Consider AI’s use in student success. There are existing solutions designed to support student success by helping to identify at-risk students. At face value, that sounds good, but institutions also need to consider what types of data are being collected to develop those predictions. Can the same combination of factors result in applying the same risk level to all students based on age, gender, location, and other factors? How are these tools collecting, processing, using, and storing personal (sometimes biometric) information?

The increase in privacy concerns is one reason why Tambellini Group predicts that higher education will see a surge in the number of institutions appointing chief privacy officers (CPOs) in 2024 and beyond. This position brings yet another human element to AI. CPOs play an important role serving as the central authority to establish data processing and protection policies, working in close collaboration with the president, chief information officer, chief data officer, chief technology officer, chief financial officer, chief human resources officer, and other members of leadership.

Read more Tambellini Group analyst predictions in Predictions and Recommendations: A Blueprint for Taking Action and Driving Success in 2024 and Beyond.

How to Prepare for AI: Leading with the Human Elements

As with any technology or organizational change, institutions must have a change management strategy and plan. This is particularly true with AI because there is still a widespread fear of AI taking jobs. News stories about AI replacing niche roles in particular industries have reinforced that fear. However, those situations are still the exception, not the norm, and we are not seeing that trend in higher education.

For the most part, across all industries, we continue to see AI augmenting and supporting employee work rather than replacing workers. RPA and similar technology are focused on freeing employees from manual, often repetitive tasks that might be more prone to error so they can concentrate on more creative, engaging, impactful, or high-touch work.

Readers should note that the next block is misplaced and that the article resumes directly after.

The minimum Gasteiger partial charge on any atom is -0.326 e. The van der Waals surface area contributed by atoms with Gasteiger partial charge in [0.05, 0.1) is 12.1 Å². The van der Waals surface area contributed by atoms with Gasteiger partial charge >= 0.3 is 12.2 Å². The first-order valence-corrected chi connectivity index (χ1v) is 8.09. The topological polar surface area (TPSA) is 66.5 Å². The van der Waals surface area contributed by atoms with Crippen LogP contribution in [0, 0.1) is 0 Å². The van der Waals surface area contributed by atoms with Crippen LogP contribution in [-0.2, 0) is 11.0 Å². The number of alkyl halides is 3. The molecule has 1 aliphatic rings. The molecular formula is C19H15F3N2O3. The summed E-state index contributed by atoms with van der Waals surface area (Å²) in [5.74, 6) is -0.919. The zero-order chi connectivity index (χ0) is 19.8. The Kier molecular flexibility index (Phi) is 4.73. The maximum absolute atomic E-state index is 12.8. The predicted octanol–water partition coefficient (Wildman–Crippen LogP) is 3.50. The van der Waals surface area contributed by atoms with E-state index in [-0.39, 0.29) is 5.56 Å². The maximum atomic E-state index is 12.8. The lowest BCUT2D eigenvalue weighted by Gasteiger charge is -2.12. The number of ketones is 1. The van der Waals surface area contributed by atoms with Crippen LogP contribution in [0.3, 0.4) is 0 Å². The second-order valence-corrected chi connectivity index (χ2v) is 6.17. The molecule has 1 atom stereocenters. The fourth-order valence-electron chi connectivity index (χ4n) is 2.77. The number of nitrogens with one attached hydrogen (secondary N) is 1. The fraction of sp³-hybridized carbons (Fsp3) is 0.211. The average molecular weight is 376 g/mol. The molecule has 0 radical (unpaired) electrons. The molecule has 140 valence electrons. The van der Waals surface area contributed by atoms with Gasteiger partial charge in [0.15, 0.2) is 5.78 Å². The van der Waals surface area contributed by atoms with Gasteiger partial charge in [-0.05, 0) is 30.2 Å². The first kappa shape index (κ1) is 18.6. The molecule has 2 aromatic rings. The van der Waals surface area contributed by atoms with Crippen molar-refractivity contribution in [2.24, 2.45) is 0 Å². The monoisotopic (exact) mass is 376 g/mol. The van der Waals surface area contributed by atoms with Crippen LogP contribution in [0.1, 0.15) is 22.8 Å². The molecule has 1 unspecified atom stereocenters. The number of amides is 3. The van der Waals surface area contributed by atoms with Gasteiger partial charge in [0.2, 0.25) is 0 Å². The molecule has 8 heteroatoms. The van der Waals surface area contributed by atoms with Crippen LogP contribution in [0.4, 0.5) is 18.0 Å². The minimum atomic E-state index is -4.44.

3 AI Change Management Tips

  1. Identify and communicate changes before AI provisioning.
    When adding AI into the organization, individual and team responsibilities can change unexpectedly and dramatically. Identify and communicate these changes before provisioning the technology.
  2. Consider changes to roles and responsibilities.
    To effectively communicate, consider how all roles and responsibilities will be impacted, implementation timing, potential resource reallocations, and what training will be required to develop new skill sets.
  3. Use skills development to ease fears.
    Identifying skillset gaps early and providing upskilling opportunities can help generate excitement among employees and calm anxieties about the future of their position within the organization.

9 Areas for Higher Education AI Readiness

  1. Vision Readiness
  2. Leadership Readiness
  3. Financial Readiness
  4. Organizational and Cultural Readiness
  5. Change Readiness
  6. Technology Readiness
  7. AI Talent Readiness
  8. Data Readiness
  9. Risk Avoidance Readiness

Tambellini Group clients can explore current AI trends in higher education, along with more detailed guidance on all the factors you need to consider for institutional readiness in our white paper, The Human Elements of Artificial Intelligence, or our AI Readiness Checklist for Colleges and Universities.

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Mary Beth Cahill |
Former Analyst
As a former senior analyst for Tambellini Group, Mary Beth Cahill focused her research on CRM and advancement initiatives. She has led numerous research efforts, specifically in vendor administrative systems and student information systems (SIS) software solutions, data and learning analytics, CRM, learning management, and social networking. Mary Beth was also the co-author of several published industry reports, including Tambellini Group's "Upgrade or Replace" and "Vendor Review" series of reports.